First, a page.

The developing world lost US$946.7 billion in illicit outflows in 2011, an increase of 13.7% over 2010. The capital outflows stem from crime, corruption, tax evasion, and other illicit activity.
The report finds that from 2002 to 2011, developing countries lost US$5.9 trillion to illicit outflows. The outflows increased at an average rate of 10.2% per year over the decade—significantly outpacing GDP growth.
As a percentage of GDP, Sub-Saharan Africa suffered the biggest loss of illicit capital. Illicit outflows from the region averaged 5.7% of GDP annually. Globally, illicit financial outflows averaged 4% of GDP.
China leads the world over the 10-year period with US$1.08 trillion in illicit outflows. However, 2011 marked the first time that Russia’s illicit outflows exceeded China’s, with a loss of US$191.14 billion against China’s US$151.35 billion. The previous methodology had significantly understated Russia’s illicit outflows, while it overstated China’s illicit outflows.
The Top 25 countries with the highest measured cumulative illicit financial outflows between 2002 and 2011 were:
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To read more about what these numbers mean, click here.
- Data for Iraq was not available in 2002-2006, thus the average illicit outflows of US$15.76 billion reflect only the years 2007-2011. Likewise, the cumulative outflows of US$78.79 billion for Iraq are cumulative outflows for 2007 through 2011 only.
- Illicit financial outflow estimates from the oil exporting nations of Brunei, Qatar, and the United Arab Emirates should be viewed with caution as they could be inflated due to opaque transactions with their nation’s sovereign wealth funds. GFI has flagged these countries in particular as their Net Errors and Omissions are greater than 50% of their Financial Account.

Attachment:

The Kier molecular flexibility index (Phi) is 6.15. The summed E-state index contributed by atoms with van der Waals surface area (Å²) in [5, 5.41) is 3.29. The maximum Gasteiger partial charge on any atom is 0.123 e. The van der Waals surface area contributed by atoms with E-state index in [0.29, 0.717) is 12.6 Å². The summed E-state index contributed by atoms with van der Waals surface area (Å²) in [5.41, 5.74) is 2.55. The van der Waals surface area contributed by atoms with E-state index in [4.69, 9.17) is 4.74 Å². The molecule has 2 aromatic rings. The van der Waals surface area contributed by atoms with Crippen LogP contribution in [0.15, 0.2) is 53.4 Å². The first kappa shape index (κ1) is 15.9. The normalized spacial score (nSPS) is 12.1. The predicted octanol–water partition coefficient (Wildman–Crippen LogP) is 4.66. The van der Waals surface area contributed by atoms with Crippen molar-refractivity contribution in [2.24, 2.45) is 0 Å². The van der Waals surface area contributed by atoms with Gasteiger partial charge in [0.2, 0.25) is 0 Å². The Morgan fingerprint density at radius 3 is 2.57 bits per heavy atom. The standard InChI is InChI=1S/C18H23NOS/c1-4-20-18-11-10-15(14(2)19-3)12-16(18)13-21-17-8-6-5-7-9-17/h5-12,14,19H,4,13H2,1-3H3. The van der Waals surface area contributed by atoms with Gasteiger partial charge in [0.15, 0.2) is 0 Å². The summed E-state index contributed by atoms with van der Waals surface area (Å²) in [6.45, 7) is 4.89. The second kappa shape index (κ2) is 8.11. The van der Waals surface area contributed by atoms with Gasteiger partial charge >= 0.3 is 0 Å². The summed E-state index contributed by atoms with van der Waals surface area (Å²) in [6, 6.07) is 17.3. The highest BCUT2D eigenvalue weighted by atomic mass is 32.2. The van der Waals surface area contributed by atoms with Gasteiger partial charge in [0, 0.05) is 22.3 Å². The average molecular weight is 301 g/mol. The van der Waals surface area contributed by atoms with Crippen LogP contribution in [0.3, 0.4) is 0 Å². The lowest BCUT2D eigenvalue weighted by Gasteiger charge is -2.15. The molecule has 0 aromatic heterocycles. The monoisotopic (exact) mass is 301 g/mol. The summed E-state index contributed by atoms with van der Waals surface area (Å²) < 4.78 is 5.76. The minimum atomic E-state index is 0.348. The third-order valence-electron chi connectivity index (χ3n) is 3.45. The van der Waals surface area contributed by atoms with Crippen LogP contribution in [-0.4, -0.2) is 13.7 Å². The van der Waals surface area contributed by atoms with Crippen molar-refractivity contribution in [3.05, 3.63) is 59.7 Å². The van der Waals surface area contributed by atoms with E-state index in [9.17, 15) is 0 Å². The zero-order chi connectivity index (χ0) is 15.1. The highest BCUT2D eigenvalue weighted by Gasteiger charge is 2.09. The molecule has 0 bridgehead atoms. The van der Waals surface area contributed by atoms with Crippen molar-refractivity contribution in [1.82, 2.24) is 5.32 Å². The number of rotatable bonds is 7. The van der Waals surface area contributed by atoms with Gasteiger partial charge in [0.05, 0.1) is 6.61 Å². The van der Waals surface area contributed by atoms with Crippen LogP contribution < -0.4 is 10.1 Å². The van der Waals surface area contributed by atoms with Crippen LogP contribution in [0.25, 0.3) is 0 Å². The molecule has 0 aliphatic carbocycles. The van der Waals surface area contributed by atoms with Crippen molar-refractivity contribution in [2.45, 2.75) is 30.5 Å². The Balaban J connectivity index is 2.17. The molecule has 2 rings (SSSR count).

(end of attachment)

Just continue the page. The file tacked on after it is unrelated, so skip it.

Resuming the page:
Last year, Global Financial Integrity debuted several important revisions to its HMN (Hot Money Narrow) methodology for calculating illicit financial flows. This report continues to revise GFI’s methodology by making significant changes to how it calculates GER (Gross Excluding Reversals) to estimate trade misinvoicing.
For the first time, this year’s report incorporates re-exporting data from Hong Kong and uses disaggregated—as opposed to aggregated—bilateral trade data for those countries which report it. The authors of this report believe that GFI’s previous methodology—which was accepted by most economists studying trade misinvoicing—resulted in an estimate that potentially overstated illicit outflows from many Asian countries and understated illicit outflows from other countries. Post-revision, the authors believe they have produced the most accurate estimate of global illicit financial outflows produced by GFI to date.